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If $n$ circles of radius $r$ are drawn at random in the plane such that their centers lie in some region $S$ (we could take $S$ to be a square), what is the expected area $E$ of their union?

Edit: In light of Noam's comment, it seems like the answer is

$\displaystyle \int \int 1- (1-f(x,y))^n dx dy$

where $f(x,y) = a(B_r(x,y) \cap S)/a(s)$; the probability a random circle contains $(x,y)$.

If the region $S$ is large compared to $r$ and it has a reasonably "out of the way" boundary, then $f(x,y)$ is approximately constant over all of $S$, and is about $\pi r^2/ a(S)$, and so the expected value $E$ for a fixed $n$ is $n\pi r^2 + O(r^4)$.

However, the more interesting cases occur when $r$ is not small or when $\partial S$ gets "in the way" significantly.

Suppose $S$ is a square of side length $s$ and the circles have radius $r=s/2$. How does $E$ grow with $n$ asymptotically? What if $S$ is a circle of radius $s$? A regular $k$-gon inscribed in a circle of radius $s$?

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Compute the probability $p$ that a given point of $S$ is not hit by any of the circles (which is constant away from the edge), and multiply $1-p$ by the area of $S$. – Noam D. Elkies Sep 3 '12 at 15:58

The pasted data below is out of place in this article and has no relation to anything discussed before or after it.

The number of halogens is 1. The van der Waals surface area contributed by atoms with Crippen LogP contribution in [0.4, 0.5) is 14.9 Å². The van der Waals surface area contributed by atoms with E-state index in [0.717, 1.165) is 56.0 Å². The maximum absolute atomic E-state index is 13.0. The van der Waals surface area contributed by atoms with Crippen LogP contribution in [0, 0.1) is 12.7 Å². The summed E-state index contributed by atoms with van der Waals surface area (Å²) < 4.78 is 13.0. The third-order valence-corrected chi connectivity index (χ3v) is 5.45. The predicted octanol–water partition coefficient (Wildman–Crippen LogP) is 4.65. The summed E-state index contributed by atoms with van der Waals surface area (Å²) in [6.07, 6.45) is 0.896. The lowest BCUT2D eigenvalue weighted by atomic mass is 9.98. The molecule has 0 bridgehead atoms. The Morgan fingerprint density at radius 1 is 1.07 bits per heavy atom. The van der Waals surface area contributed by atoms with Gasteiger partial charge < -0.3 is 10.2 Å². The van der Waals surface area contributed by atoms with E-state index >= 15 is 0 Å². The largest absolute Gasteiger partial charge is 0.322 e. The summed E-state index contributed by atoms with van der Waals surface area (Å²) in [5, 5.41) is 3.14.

@Noam's comment is obviously the answer, with the one caveat that a non-asymptotic result will be a little tricky. – Igor Rivin Sep 3 '12 at 16:13
You will probably get a more "natural" answer if you choose a "torus", i.e., identify opposite edges of a square, to eliminate edge effects. – Dick Palais Sep 3 '12 at 23:24

The question is already interesting for general $r$ when $S=[0,1]$. Then the area of $E$ is $\pi r^2 + 2 r$. Because the area defect to $E$ of two circles being $d$ apart is $\frac{d^3}{12~ r}$, and $d\approx n^{-1}$, for large $n$ only the distance between minimum $a$ and maximum $b$ of the circle centers in $S$ determines the asymptotics. The independent expectation values for $a$ and $b$ are $1/(n+1)$ and $1-1/(n+1)$ giving an asymptotic area defect to $E$ of $4r/(n+1)$.

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